CETG Meeting on Monday 11th February 2019

Our Speaker – Richard McVetis

His Subject – A Stitch in Time


Here is an overview of Richard’s talk on the night along with some images from his website.

Richard is an Artist.  He has been specialising in Embroidery since 2005.  His talk contained a brief biography and the artists that have inspired him.


He is very passionate about textiles and thinks the medium is undervalued and taken for granted as an art form. He describes his work as process-driven and minimalistic.  He loves hand embroidery and embroiders every day.  He likes making things relating to the body and organic shapes.

Richard attended Manchester Metropolitan University, reading Embroidery as he was inspired by the breadth of the course (he learnt weaving in Norway for example).  He was enthralled straight away.  His tutor, Amanda Clayton, was part of the 62 Group of Textile Artists.


After Manchester, he studied Constructed Textiles at the Royal College of Art.  This challenged his ideas and made him produce work in larger forms as well as pieces that could be made in less time.  At his MA show, he exhibited his final piece “Blanket” which used nuts, bolts and screws assembled in fabric.  He enjoys awkward spaces, interceptions, vertical and horizontal areas and creating unplanned pieces of work.


Inspired by a piece at the British Gallery at the V&A back in 2003, Shepheard Buss – an Elizabethan blackwork, his relationship with black and white stitches started and most particularly seeding stitch.


People that have inspired Richard include:


His parents

Agnes Martin – he loves her abstract impressionism and simplicity of grids

Carl Andre

Rachel Whiteread – his No. 1 – how she captures negative space and the emotion left in a building and the presence and evidence of human activity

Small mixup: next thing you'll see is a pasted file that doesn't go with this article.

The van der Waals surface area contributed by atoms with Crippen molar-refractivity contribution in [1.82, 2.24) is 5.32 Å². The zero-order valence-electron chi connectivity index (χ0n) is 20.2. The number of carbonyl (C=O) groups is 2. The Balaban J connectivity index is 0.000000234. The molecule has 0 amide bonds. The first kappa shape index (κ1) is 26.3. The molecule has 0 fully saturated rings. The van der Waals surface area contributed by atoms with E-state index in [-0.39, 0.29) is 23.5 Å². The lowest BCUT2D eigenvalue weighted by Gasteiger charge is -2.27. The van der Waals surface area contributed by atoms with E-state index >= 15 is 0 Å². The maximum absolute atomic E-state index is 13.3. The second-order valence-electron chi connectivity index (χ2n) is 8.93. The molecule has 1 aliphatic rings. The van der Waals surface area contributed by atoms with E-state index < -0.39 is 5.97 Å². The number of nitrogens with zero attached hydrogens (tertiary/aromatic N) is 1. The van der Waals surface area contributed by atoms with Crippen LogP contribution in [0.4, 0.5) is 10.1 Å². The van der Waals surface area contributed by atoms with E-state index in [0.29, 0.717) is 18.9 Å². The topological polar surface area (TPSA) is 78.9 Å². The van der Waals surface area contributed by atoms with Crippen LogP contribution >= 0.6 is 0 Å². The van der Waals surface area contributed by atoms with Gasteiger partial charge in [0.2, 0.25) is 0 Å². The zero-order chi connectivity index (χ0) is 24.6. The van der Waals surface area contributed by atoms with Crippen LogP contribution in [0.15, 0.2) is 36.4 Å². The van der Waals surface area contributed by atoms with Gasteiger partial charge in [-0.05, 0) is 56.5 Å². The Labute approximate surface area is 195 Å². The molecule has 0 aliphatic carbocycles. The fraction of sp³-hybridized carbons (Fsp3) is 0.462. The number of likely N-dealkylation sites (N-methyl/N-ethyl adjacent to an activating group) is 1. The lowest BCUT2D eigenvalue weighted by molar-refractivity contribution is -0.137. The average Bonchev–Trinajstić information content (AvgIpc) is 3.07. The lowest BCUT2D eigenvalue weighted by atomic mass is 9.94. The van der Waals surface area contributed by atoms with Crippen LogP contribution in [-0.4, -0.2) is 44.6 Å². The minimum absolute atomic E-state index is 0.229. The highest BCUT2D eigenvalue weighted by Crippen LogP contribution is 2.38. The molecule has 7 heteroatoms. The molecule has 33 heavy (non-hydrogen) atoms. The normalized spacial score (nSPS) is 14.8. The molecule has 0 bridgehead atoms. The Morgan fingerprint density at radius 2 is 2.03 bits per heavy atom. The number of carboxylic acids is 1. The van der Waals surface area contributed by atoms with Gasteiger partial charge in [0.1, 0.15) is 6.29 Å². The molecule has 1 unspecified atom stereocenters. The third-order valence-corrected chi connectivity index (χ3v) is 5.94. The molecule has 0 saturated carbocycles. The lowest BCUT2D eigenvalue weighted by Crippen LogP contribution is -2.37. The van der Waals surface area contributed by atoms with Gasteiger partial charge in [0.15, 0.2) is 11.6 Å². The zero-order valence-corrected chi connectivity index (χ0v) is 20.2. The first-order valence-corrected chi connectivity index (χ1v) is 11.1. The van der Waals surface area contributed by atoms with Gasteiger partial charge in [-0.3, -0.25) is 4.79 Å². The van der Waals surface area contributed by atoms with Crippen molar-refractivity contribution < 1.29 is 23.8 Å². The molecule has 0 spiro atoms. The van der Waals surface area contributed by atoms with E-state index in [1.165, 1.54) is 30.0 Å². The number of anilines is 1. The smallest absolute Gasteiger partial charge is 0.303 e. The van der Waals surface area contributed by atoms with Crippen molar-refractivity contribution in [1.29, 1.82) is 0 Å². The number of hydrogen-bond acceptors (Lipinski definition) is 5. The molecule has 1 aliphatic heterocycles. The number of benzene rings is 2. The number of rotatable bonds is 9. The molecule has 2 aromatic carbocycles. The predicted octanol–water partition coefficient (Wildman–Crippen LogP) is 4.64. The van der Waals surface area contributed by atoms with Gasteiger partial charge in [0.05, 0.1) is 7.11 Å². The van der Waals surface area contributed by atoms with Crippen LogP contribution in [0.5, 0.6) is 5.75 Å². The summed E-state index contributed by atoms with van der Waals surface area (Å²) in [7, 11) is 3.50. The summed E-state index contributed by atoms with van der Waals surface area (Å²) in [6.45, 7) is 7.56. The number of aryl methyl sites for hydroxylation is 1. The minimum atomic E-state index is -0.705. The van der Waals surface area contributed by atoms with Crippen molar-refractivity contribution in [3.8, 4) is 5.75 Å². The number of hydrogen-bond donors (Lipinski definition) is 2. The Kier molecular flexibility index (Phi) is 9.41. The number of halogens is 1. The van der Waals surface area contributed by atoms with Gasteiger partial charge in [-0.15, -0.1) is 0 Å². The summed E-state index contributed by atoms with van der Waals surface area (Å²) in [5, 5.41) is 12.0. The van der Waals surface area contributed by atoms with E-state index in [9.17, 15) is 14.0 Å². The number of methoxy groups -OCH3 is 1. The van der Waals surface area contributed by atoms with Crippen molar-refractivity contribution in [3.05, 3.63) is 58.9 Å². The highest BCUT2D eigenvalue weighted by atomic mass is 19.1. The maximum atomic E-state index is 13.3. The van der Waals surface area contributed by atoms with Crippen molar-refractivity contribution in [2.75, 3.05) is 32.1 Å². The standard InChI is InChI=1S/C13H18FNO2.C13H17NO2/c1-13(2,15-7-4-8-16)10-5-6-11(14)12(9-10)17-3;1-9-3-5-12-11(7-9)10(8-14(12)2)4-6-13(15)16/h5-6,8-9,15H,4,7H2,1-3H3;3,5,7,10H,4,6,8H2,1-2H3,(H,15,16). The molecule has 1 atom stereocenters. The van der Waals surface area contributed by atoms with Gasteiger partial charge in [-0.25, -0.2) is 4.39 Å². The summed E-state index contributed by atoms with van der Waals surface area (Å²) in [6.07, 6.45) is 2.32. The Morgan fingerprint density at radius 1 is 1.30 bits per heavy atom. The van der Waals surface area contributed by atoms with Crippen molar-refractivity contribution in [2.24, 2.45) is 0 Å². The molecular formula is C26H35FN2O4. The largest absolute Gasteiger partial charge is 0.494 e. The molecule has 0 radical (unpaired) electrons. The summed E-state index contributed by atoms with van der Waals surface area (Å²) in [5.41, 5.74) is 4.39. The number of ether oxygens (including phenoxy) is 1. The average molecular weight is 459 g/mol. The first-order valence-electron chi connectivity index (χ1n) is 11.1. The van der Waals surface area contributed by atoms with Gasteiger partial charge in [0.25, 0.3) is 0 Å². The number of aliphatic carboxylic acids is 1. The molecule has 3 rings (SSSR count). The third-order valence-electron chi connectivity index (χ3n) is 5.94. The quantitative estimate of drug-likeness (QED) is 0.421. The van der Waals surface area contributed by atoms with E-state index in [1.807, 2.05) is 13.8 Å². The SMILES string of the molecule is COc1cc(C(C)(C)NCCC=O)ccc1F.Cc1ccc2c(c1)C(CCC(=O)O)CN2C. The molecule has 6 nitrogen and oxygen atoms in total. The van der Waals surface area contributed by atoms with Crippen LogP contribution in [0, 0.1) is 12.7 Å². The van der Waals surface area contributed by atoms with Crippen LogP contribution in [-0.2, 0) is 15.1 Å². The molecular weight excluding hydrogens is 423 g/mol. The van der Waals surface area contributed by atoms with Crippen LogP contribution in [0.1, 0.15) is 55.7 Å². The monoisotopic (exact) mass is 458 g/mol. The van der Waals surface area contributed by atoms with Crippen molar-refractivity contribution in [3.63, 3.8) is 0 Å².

Jessica Rankin – she trained as a painter and produced a huge embroidery of a white cube

Anne Wilson – uses seeding stitch and encompasses memory and spaces

Sol LeWitt – uses repetition process and ideas


Everyday mundane monotonous processes excite Richard.  He likes usable presence such as someone walking.  For example, one of his pieces was inspired by a simple spill in a supermarket, which is exactly as it sounds, also the worn floor markings on a metal grid at the top of an escalator, worn out from many footsteps over time – ordinary things like this excite and inspire him.


He likes how patterns can represent and are similar to the universe and likes studying things in great detail as if from a great distance, things that most people don’t notice in daily life – macro and micro and abstract patterns.  He feels we are a small dot in a huge space.


Richard showed us one of his commissions which was a view of London from above.


As part of his process, he takes photographs and draws in sketchbooks – this is his way of trying to understand the world he is living in.  He draws smaller than he stitches and likes repetition, he finds it calming and soothing.